Yes (mostly).

That’s the conclusion of the first study by Israel’s Health Ministry of patients who have used cannabis for pain relief and other symptoms.

The results were culled from two years of interviews with 399 patients, 78 of whom had cancer. (Medical cannabis has been legal in Israel for over ten years.) Nearly all chose to use cannabis when more conventional drugs proved ineffective or produced unacceptable side effects.

Most (over 77%) experienced at least mildly undesirable side effects with cannabis, all of which may be familiar to experienced cannabis users, including increased appetite, fatigue, dry mouth, drowsiness and feeling “high.” However, only 7% discontinued cannabis due to side effects or from determining the treatment was ineffective.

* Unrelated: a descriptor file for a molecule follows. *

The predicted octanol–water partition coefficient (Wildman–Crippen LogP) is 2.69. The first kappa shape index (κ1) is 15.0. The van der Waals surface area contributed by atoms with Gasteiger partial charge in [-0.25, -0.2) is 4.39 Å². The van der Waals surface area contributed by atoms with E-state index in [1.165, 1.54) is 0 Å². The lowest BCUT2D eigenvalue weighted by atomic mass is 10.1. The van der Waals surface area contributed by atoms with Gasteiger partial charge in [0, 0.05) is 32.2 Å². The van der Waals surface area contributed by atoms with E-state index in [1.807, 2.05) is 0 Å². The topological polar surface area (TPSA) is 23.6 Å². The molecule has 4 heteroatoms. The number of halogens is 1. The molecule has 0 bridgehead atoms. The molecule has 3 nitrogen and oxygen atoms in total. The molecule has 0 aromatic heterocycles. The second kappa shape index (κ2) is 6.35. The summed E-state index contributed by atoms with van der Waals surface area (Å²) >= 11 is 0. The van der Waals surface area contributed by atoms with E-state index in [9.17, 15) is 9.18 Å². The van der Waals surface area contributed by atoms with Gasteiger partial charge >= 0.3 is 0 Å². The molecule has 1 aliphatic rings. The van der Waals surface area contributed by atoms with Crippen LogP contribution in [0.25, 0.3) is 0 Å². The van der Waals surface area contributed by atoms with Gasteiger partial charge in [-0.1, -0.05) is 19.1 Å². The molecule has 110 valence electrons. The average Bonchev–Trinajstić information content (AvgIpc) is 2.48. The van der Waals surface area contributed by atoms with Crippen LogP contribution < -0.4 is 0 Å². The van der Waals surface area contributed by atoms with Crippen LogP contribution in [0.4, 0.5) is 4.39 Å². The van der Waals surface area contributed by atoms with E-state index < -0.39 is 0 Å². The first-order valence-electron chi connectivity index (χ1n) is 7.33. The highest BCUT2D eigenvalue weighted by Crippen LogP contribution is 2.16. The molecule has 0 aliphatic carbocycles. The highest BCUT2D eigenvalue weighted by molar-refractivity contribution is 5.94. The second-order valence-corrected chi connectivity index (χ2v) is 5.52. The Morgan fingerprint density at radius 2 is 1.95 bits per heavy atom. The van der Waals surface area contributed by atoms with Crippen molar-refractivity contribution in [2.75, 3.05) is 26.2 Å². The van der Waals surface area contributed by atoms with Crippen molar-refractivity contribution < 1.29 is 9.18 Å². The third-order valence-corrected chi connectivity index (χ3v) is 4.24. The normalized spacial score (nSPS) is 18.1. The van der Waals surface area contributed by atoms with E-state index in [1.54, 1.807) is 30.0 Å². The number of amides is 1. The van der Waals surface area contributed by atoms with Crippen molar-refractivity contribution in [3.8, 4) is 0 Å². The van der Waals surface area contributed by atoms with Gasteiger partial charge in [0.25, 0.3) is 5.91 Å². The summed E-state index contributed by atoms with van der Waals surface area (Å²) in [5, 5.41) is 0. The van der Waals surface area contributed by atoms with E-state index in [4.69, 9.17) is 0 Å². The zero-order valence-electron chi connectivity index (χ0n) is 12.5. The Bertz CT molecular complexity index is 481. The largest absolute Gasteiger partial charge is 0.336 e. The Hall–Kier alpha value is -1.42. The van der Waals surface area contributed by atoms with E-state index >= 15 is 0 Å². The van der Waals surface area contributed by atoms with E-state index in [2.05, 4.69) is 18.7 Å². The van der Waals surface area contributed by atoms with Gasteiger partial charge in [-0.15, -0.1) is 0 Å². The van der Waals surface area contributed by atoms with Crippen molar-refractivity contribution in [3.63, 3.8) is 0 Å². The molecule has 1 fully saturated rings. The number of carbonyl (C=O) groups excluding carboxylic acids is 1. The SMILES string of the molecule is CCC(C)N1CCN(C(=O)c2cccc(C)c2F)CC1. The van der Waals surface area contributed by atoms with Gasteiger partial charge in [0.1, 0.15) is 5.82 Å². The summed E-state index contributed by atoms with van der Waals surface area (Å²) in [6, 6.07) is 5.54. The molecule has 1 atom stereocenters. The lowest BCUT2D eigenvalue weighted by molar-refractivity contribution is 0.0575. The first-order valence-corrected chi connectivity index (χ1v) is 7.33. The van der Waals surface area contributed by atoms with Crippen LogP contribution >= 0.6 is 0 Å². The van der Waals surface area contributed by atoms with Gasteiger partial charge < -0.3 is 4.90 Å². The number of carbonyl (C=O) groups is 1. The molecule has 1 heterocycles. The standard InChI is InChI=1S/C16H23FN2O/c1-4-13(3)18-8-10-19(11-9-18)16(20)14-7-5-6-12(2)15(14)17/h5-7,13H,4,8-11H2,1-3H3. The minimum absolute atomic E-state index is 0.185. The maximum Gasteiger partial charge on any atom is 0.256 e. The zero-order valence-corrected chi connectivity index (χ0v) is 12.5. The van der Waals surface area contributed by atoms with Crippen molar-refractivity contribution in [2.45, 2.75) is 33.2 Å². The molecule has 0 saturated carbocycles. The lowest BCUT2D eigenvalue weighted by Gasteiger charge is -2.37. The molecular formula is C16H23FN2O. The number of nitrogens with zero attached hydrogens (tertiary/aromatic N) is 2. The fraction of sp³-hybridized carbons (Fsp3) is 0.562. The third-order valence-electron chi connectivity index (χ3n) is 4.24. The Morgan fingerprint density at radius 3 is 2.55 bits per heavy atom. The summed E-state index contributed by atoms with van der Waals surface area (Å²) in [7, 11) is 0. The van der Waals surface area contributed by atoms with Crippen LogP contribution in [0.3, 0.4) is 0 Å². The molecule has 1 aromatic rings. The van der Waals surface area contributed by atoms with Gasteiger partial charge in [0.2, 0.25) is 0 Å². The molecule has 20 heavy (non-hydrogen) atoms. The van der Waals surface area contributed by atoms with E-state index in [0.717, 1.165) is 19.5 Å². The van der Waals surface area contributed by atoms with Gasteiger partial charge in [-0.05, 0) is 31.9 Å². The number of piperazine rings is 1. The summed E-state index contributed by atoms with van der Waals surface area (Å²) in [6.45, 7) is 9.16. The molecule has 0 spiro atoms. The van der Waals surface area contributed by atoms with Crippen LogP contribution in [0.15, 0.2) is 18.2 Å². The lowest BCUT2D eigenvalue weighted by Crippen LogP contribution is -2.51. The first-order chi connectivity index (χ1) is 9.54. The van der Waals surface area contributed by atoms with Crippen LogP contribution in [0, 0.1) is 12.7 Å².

The remaining 93% of patients in the study reported that cannabis had provided relief for a range of symptoms, including pain, nausea and anxiety.

The results of the study were presented at the International Jerusalem Conference on Health Policy, in May of this year. The study was headed by Professor Pesach Shvartzman of Ben-Gurion University.